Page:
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The Frames of Reference of the Motor-Visual Aftereffect


Repeatedly performing similar motor acts produces short-term adaptive changes in the agent’s motor system. One striking use-dependent effect is the motor-to-visual aftereffect (MVA), a short-lasting negative bias in the conceptual categorization of visually-presented training-related motor behavior. The MVA is considered the behavioral counterpart of the adaptation of visuomotor neurons that code for congruent executed and observed motor acts. Here we characterize which features of the motor training generate the MVA, along 3 main dimensions: a) the relative role of motor acts vs. the semantics of the task-set; b) the role of muscular-specific vs. goal-specific training and c) the spatial frame of reference with respect to the whole body. Participants were asked to repeatedly push or pull some small objects in a bowl as we varied different components of adapting actions across three experiments. The results show that a) the semantic value of the instructions given to the participant have no role in generating the MVA, which depends only on the motor meaning of the training act; b) both intrinsic body movements and extrinsic action goals contribute simultaneously to the genesis of the MVA and c) changes in the relative position of the acting hand compared to the observed hand, when they do not involve changes to the movement performed or to the action meaning, do not have an effect on the MVA. In these series of experiments we confirm that recent motor experiences produce measurable changes in how humans see each others’ actions. The MVA is an exquisite motor effect generated by two distinct motor sub-systems, one operating in an intrinsic, muscular specific, frame of reference and the other operating in an extrinsic motor space.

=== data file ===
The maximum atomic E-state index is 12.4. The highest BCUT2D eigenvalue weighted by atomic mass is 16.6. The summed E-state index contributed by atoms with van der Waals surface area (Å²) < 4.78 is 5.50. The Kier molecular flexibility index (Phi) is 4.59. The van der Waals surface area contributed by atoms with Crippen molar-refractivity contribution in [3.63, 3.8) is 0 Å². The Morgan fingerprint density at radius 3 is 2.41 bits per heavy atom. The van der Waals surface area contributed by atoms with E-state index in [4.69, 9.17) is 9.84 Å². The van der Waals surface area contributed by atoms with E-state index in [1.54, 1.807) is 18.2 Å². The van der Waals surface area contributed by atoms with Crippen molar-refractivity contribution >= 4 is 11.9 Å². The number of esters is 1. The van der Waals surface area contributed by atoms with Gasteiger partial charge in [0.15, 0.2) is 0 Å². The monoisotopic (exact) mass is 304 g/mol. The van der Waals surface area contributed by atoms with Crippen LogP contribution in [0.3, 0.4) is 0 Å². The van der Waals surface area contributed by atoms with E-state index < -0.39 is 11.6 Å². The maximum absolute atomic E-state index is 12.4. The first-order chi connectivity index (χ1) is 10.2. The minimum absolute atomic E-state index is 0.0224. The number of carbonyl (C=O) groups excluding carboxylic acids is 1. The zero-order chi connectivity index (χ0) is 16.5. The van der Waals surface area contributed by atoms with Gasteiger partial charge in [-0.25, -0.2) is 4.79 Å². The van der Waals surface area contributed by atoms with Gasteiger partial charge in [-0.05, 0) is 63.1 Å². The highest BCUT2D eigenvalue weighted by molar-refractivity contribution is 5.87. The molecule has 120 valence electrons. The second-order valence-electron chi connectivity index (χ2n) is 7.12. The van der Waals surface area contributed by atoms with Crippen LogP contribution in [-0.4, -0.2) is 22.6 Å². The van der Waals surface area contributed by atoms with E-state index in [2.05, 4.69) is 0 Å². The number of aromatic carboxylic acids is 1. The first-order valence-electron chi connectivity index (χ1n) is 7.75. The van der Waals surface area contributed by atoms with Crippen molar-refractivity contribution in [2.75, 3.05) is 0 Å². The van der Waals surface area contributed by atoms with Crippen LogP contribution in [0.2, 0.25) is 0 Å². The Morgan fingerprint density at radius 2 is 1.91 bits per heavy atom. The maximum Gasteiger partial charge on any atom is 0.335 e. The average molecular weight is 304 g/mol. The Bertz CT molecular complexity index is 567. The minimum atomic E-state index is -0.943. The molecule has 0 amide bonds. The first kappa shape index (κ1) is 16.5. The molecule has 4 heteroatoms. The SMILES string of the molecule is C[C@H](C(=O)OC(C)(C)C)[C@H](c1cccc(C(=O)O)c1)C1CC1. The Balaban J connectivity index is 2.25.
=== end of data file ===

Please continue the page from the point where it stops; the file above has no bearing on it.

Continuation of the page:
A novel procedure for investigating in healthy humans the contribution of the motor system to cognitive processes has been recently developed on the basic assumption of use-induced motor plasticity. This consists in fast changes in the cortical representation of selected movements that occur when such movements are repeatedly performed [1]. In several experiments we have used such phenomenon to induce predictable and selective changes in the representation of given actions in the motor system and to test the consequences of such intervention on the processing of linguistic [2], phonological [3] or visual [4], [5] stimuli. It is by using this approach that we described the so-called motor-visual after-effect (MVA), a phenomenon occurring in healthy adult individuals consisting in a short-lasting change in the way they categorize others’ behavior that is produced by repeatedly performing a given action. As in an adaptation-like phenomenon, the categorization bias consists in a disadvantage in processing the action that has been trained. In particular, in our original description of the phenomenon [5], the performance of the action of “pushing away” objects from oneself produced a disadvantage in interpreting others’ actions as “pushing away”. Vice-versa, repeatedly “pulling towards” oneself some small objects produced a disadvantage in categorizing others’ actions as “pulling”. Interestingly, we showed with event-related transcranial magnetic stimulation (TMS) that single TMS pulses on the left ventral precentral region (ventral premotor cortex-PMv) selectively impaired the adaptation effect. This was taken as evidence, according to the expectations of a TMS-adaptation paradigm [6], of the presence of adaptable visuo-motor neurons coding for both executed and observed actions in the left PMv.